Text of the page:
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I have a web hosting that does not allow to edit iptables. From to time I have light (about 300 requests/sec) DoS attacks (usually not distributed). I decided to write a PHP script that will block those ips. First I tried to store all requests for last 10 secs in database and look up abusing addresses for every request. But I quickly realized that this way I have to do at least 1 request to database for every DoS request, and it's not good. Then I optimized this approach as follows:

Read 'deny.txt' with blocked ip's
If it contains request ip, then die()
--- at this point we have filtered out all known attacking ips ---
store requesting ip in database
clean all requests older than 10 secs
count requests from this ip, if it is greater than threshold, add it to 'deny.txt'

This way, new attacking ip will make only Threshold requests to database and then gets blocked.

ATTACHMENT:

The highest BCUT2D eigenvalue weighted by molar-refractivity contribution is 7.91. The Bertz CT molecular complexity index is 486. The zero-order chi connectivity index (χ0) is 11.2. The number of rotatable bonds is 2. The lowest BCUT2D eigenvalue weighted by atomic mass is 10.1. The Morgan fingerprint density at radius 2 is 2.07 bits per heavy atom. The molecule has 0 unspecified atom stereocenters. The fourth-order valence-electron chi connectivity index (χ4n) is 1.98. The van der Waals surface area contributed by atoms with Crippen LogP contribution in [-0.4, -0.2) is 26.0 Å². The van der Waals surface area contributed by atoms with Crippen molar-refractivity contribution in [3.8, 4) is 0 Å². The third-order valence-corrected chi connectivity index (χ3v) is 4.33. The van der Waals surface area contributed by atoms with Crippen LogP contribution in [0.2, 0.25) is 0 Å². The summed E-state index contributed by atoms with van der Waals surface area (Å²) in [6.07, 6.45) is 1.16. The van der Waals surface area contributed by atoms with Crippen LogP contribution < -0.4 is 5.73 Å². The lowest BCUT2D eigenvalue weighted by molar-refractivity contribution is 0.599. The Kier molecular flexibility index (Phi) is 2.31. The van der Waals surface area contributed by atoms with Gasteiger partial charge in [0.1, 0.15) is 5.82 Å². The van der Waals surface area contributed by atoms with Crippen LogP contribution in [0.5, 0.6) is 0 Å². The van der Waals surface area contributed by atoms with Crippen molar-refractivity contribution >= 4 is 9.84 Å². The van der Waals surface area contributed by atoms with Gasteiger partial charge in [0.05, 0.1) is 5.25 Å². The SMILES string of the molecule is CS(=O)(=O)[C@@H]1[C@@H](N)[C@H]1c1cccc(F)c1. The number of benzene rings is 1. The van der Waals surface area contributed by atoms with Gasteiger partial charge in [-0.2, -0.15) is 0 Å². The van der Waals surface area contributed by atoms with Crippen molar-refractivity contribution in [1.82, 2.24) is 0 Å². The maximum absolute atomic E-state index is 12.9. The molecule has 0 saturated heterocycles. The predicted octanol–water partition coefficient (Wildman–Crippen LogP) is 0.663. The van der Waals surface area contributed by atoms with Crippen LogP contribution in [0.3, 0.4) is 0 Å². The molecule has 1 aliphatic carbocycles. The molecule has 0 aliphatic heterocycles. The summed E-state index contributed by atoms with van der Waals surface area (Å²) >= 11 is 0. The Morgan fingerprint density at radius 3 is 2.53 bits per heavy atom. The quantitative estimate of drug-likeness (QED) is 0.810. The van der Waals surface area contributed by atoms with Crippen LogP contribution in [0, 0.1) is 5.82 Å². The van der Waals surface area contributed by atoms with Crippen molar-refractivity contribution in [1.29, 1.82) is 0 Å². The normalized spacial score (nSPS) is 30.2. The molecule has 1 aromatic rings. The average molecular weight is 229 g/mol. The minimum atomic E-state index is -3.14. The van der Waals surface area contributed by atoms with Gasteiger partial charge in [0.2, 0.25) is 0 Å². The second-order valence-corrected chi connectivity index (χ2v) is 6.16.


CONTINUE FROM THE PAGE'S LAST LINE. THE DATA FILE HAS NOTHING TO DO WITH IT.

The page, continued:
So, the question is, does this approach have optimal performance? Is there a better way to do this task?

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I don't think there will be an efficient way to do this when you are not allowed to change the iptables rules/ install some additional software... –  Bart De Vos Nov 5 '11 at 12:12

1 Answer 1

up vote 3 down vote accepted

If the request can hit your server in any way (even if you could edit iptables) it's still chewing up the bandwidth. If your server can handle 300 requests per second, then don't worry about it. If you get choked for bandwidth, then you'll have to handle it upstream. If you can't edit iptables on your server, you've probably got shared hosting, so chances are your host will see an attack and hopefully limit it upstream before it gets out of hand.

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Yes, I have shared hosting and I'm hitting 2% CPU limit, not bandwidth –  Poma Nov 5 '11 at 13:01

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